Lexifabricographer For when the right word just won’t do…

May 14, 2014

Where are the short stories and stuff?

In the comments of the previous entry, Marco asked “Where are the short stories and stuff?”

I thank the Honourable Member for his question and for the opportunity to detail exactly what the Government of Lexifabricogristan is doing to support and enhance the worldwide glut of speculative short fiction of questionable cultural, dramatic and grammatical value.

Ahem. The short stories are churning along. I’ve been holding to my minimum wordcount of 400 new words of fiction per day for…hm, 18 days now. That doesn’t sound like much, I admit, but it’s decent chunk of wordcount that didn’t exist before, so I am more than happy with it. I’ve also been diving deep on critiquing novels and short stories and drafting outlines for various projects so that I always have something new on the boil.

That’s probably not what you were really asking. You were *probably* asking why I haven’t been putting any fiction up here on the blog lately. The answer is that I’m being selfish and greedy (or career-minded, if you prefer the apirational/positive spin). I am working with as much dedication as I can muster towards having a published body of work, so I haven’t posted any new fiction on the website since January last year. Most fiction markets pay for first publication rights, which means that a work of fiction cannot have been published anywhere prior to acceptance. That includes even blogs like this one, with its nigh-subterranean reader numbers.

Anything I finish to an adequate level of polish, I have been submitting to professional and semi-professional short fiction markets – mainly online publications and print anthologies. Typically what happens then is that they sit in slush piles for weeks or months on end, until a commissioning editor reads it and either rejects it (likely) or decides they like it enough to pay me, pending edits (unlikely but possible and highly desired). As soon as a story is rejected – and I should note that rejections from professional short story editors can happen *very* quickly, my personal best being a four-hour wait from ‘hit send’ to ‘no thanks’ – I repackage it with a new cover letter and send it straight back out again to the next market.

Sometimes, though not every time, the rejection will come back with some feedback about why it was not accepted. I always take a look at the feedback, see if I agree with any advice on how to strengthen the story, and then either apply some edits or not. Sometimes the feedback amounts to “this story is not a good fit for our publication”, which is what it is. So far I’ve been lucky enough not to get feedback to the effect that “this is a bunch of unmitigated dog faeces that if published would bankrupt us and ruin lives”, so that’s nice. Either way, unless I feel I’ve run out of places that I could send it, the story goes back out into the wild again to earn its keep. I have yet to hit the limit of potential markets for any particular story; I submitted one story thirteen times before it was accepted somewhere. True story – I was pretty close to giving up on it, in which case I would have posted it here for everyone to read. Sorry about that, I guess.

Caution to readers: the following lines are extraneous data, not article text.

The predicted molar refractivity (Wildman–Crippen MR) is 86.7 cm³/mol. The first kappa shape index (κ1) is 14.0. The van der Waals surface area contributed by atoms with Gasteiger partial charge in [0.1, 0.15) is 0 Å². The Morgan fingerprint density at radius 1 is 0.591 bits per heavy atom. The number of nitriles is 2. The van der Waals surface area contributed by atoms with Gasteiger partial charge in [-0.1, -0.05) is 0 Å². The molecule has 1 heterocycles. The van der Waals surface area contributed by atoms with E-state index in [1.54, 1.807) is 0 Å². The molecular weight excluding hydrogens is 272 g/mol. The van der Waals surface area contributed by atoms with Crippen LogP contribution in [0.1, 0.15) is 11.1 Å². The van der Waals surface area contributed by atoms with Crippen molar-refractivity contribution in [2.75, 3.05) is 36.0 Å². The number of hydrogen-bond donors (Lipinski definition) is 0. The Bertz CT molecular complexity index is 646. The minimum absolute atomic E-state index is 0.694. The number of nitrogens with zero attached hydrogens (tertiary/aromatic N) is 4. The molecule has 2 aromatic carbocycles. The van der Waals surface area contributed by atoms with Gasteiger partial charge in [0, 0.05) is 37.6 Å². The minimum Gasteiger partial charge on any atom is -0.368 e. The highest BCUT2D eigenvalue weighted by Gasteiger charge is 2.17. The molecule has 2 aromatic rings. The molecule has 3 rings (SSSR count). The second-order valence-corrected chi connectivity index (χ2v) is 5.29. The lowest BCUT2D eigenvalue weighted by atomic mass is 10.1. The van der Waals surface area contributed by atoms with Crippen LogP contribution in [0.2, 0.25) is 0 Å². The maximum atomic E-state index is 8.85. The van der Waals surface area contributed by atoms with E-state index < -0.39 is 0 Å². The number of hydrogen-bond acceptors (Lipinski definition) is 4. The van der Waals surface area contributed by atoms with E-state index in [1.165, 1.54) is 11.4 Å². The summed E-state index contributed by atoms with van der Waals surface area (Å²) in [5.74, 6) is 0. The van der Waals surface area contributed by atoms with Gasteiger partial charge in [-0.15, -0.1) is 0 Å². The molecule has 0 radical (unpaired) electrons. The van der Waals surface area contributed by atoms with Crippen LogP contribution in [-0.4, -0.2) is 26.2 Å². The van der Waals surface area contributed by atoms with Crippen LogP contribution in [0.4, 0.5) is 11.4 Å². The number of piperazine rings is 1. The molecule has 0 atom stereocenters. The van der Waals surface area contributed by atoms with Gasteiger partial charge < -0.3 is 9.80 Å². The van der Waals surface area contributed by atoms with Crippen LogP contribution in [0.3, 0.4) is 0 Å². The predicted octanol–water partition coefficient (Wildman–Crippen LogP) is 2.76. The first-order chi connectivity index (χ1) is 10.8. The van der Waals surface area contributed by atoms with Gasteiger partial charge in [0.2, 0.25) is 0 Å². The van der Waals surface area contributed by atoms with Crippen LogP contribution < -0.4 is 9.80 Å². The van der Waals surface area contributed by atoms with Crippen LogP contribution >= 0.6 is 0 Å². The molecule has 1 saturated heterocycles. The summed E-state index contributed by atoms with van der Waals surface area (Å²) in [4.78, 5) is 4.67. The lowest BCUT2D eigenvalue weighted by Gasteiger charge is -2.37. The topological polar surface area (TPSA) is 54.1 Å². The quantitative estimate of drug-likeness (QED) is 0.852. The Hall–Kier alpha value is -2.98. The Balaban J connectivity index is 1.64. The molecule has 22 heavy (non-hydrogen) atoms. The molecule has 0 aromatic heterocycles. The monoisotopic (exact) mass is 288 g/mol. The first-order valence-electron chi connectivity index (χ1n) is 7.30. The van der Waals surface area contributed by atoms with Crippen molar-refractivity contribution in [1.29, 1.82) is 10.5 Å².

So what’s my publication hit count? I still have one (1) published story: ‘Imported Goods – Aisle Nine’ in Next. That came out over a year ago. Whee, doesn’t time fly?

I’ve got four stories out in circulation at the moment – one has been accepted pending a space in a publication schedule (that’s the thirteenth-time-lucky one), and the other three are in submission queues (aka ‘slushpiles’). At least one of those is in a second round of reading, which means that at least one person at the publishing entity liked it enough not to reject it outright.

I’ve got two more stories in preparation. One is a first draft awaiting revision, the other is a half-draft. I’ve set myself a goal of finishing at least ten stories this year to what I consider a submittable standard, of which I have so far completed one. Miles to go there.

Apart from Step 1 – Completing the things I start, I have some other goals. The first is that I want to be published in a notable Australian speculative fiction market. Apart from the CSfG anthology (it opens for submissions in a few weeks, but I haven’t come up with an idea yet), there are various spec fic journals (Andromeda Spaceways Inflight Magazine, Aurealis, SQ Magazine) as well as regular anthologies from publishers like Ticonderoga and Fablecroft. I’m loving what Brisbane-based Tiny Owl Workshop are doing at the moment – I’d love to work with them. There are many others.

My second goal is that I want to break into overseas markets that publish stuff I like to read, like Clarkesworld and Beneath Ceaseless Skies (to name just a couple). That’s a little more ambitious, but I’m confident that it’s within reach or almost so.